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"Underworld" (1927) by Josef von Sternberg URL:

As it is the case of many films from the Golden Age of Hollywood, Underworld ("La ley del hampa", 1927), made it to the hands of its author Josef von Sternberg (Vienna 1894 - Hollywood 1969) after Paramount had assigned it previously to two other directors. This is not surprising in a media in which, as André Bazin put it with his usual appropriateness, the genius belonged strictly to the system and not to particular individuals who could be exchanged within a strictly divided labour organization. The fact that this was a lucky appointment was proved by the immediate success of the film, and showed Ben Hecht he was wrong for his lack of confidence on the talent of the Viennese-born filmmaker, former pupil of Charles Chaplin. Ben Hecht apparently did not recognize his original story in the sophisticated images of the film, even though his participation gained him the Academy Award for best script in the first Oscars ceremony celebrated in 1929.

After the immediate success with the public, and quickly reinforced by the critics, Underworld came to be considered the film that inaugurated a new genre (the gangster movies), one of the only three autochthonous genres (needless to say that the other two are western and musical) that american cinema has cultivated in words of the filmmaker and cinephile Martin Scorsese. It is also Scorsese who will point out that this movie genre will allow filmmakers to get into the relationship of fascination that the American society holds permanently with violence and the crime world.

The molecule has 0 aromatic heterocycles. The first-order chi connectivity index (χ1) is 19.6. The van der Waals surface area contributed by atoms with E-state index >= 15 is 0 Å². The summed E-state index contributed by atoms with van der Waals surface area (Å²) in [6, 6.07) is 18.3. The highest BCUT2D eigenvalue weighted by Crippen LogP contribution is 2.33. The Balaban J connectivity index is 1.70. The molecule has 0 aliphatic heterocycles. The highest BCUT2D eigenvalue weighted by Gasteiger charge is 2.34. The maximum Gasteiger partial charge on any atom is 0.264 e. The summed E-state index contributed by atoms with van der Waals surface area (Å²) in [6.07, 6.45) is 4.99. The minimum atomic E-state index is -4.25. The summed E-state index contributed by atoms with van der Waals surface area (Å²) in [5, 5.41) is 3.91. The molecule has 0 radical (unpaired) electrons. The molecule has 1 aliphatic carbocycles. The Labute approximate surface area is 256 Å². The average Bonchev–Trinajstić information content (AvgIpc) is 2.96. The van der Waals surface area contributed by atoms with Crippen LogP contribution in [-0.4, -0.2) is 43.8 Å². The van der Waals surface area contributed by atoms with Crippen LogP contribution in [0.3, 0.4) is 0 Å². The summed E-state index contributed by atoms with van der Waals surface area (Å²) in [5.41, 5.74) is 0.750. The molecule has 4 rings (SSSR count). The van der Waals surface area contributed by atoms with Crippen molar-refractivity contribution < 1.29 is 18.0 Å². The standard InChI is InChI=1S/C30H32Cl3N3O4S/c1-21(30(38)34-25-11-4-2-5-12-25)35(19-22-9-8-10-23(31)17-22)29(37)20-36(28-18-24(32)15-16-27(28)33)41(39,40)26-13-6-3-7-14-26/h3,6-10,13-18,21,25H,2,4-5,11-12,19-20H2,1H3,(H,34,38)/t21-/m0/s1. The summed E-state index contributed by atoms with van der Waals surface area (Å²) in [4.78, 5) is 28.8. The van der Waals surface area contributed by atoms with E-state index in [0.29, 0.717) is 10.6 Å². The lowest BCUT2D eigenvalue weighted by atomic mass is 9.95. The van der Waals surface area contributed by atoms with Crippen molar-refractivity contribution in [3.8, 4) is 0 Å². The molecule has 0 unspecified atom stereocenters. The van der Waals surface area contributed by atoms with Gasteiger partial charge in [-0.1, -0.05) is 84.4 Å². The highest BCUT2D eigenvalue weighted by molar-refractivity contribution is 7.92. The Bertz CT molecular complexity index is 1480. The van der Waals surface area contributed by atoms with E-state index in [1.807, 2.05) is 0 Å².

And although it is true that there are some notable, though primitive, precedents in films directed by relevant filmmakers like D.W. Griffith –The Musketeers of Pig Alley, 1912– or Raoul Walsh –Regeneration, 1915– that already presented certain aspects of the underworld referred in the title of Sternberg's film, we have to agree with most critics when they say that this film is the one that finally sets the basis for an immediate dissemination of a new type of movie that would develop without limit in parallel to the arrival of sound to the screens. A good part of the imagery that would visually feed the new genre are present in the movie made by Sternberg. The same is true for the character typology: the brutal gangster with a good heart, generous and sentimental (George Bancroft), the melancholic and drunk intellectual who has gotten involved in the dark side of society in order to keep his principles (the extraordinary creation of the elegant Clive Brook), the young lady between two friends who suffers a rape attempt by another gangster, which will cause the tragedy (an Evelyn Brent who prefigures the character that later in the 30's decade, Marlene Dietrich would develop to paroxysm in half a dozen of other memorable films by Sternberg).

Because we have to note that the movie Underworld is a production made in the aesthetic peak of silent cinema, in a moment when cinematographic art seemed like it had reached a point of exceptional maturity. And it is in this field were the talent of Sternberg shines exceptionally, to the point we could argue that in Underworld two different films coexist. One of them develops action in the background provided by the world of gangs, illegal businesses and conflicts. The other can be seen as an abstract adventure of lights and shadows that allows Sternberg to begin showing his refined taste in the complex and subtile illumination, as well as in the baroque scenarios and excessive ambiance (just think in the scene of the annual gangster ball which prefigures the crazy carnival of Cadiz in the delirious work of art that is the 1935 production The Devil Is a Woman). All of this together with a taste for surprising camera angles, and editing that suggests more than shows, which transforms the cinematographic camera into an "incisive tool of vivisection" (in the words of Sternberg).

It is not surprinsing then, that with the early finalization of Stenberg's professional career, he claims in his memories (published in 1965 with the title Fun in a Chinese Laundry) that if he had to "teach the art of using a camera, he would start by projecting the film backwards, or would play the film as many times as needed to forget the actors and the intrigue, in a way in which the values produced by the camera could not be removed in a thorough study".

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